Sunday, April 25, 2010

Tiny Buddha Says- Guide To Healing

(warning - a tome of a serious matters is afoot. Gah! I'm SUCH a dork sometimes)

Need some healing in your life? This 10 step guide from hits right on the mark! (notes from me to follow)

"10 Happiness Tips for People Who Have Been Hurt

by Lori Deschene
“Pain is inevitable. Suffering is optional.” ~Unknown

Maybe someone hurt you physically or emotionally. Maybe you’ve survived something else traumatic–a natural disaster, a fire, an armed robbery. Or maybe you’ve just come out of a trying situation, and though you know you’ll eventually recover, you still feel pain that seems unbearable.
Whatever the case may be, you’ve been scarred, and you carry it with you through many of your days.
Most of us can relate on some level to that feeling. Even people who excel at taking personal responsibility have at least one story of having been hurt. Though some of us have endured more serious situations, you really can’t quantify or compare emotional pain.
To a teenager who just had her heart broken, the pain really seems like the end of the world. In fact, Livestrong estimates that every 100 minutes, a teenager commits suicide–and that the number of suicides in high-income families is the same as in poor families. Presumably, not all of those teens have suffered incomprehensible tragedies. What they have in common is pain, born from different adversities and circumstances.
When you’re hurting some people might tell you to “Suck it up and deal” as if that’s a valid solution. They may say “It’s all in your head” and assume that reasons away the pain. But none of that will help you heal and find happiness from moment to moment.
Like everyone, I’ve been hurt–in both profound and trivial ways. I’ve dealt with it using the following ideas:
1. Define your pain.
It’s not always easy to identify and understand what’s hurting you. Some people even stay in abusive relationships because it’s safer than acknowledging their many layers of pain: the low self esteem that convinces them they deserve abuse; the shame over being treated with such cruelty; the feeling of desperation that convinces them there’s no real way out.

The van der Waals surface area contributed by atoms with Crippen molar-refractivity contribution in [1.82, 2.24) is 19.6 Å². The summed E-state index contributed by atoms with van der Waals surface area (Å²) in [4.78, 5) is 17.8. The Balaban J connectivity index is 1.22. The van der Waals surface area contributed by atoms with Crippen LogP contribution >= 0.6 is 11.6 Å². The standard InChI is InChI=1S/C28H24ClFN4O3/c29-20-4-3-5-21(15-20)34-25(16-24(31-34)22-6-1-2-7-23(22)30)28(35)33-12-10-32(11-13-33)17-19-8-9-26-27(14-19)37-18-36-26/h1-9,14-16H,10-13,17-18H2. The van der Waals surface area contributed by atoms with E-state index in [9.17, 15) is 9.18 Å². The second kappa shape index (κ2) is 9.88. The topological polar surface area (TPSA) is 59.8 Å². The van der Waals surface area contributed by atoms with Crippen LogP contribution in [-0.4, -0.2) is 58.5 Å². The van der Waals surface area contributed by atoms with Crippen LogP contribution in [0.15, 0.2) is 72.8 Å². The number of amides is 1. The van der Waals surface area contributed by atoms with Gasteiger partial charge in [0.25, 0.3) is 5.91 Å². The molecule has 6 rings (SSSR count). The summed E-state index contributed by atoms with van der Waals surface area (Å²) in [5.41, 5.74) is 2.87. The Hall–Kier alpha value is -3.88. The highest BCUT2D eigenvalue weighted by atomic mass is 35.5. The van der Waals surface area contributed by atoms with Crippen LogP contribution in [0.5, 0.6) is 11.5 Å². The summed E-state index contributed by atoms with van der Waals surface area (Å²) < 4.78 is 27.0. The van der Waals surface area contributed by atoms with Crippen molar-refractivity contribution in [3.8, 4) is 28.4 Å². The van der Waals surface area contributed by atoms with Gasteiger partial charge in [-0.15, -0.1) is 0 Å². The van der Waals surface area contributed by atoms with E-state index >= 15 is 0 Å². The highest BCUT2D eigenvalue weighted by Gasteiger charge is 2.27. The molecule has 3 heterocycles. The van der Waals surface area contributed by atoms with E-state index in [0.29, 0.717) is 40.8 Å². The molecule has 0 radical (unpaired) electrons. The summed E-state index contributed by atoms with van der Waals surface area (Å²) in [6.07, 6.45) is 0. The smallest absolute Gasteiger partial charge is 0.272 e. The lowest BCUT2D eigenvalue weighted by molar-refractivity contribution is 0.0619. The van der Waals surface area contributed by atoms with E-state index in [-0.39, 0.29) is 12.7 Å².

The first step toward finding happiness after having been hurt is to understand why you were hurt; to get to the root of everything that makes the memories hard.
2. Express that pain.
There’s no guarantee you’ll be able to communicate how you feel to the person who hurt you; and if you can, there’s no guarantee they’ll respond how you want them to. Say what you need to say anyways. Write in your journal. Write a letter and burn it. Get it all out.
This will help you understand why you’re hurting–and what you’ll do in the future to avoid similar pain–so you can feel empowered instead of victimized. Research has actually proven that people who focus on lessons learned while journaling find the experience more helpful than people who don’t (focus on lessons).
3. Try to stay in the present.
Reliving the past can be addictive. It gives you the opportunity to do it again and respond differently. To fight back instead of submitting; to speak your mind instead of silencing yourself. It also allows you to possibly understand better. What happened? Where did you go wrong? What should you have done?
In other words, it allows you to torture yourself. Regardless of what you should have done, you can’t do it now. If you have post-traumatic stress disorder, you may need professional help to avoid revisiting the incident. If you don’t, you need sustained effort. Fight the urge to relive the pain. You can’t go back and find happiness there. You can only experience that now.
4. Stop telling the story.
It may seem like another way to understand what happened; or maybe it feels helpful to hear someone say you didn’t do anything wrong and you don’t deserve to hurt. In all reality this just keeps you stuck right where you are: living your life around a memory and giving it power to control you.
No amount of reassurance will change what happened. You can’t find happiness by holding onto a painful story, trying to place in new, brighter light. You can only find happiness when you let it go, and make room for something better. You don’t need another person’s permission to let go and feel OK.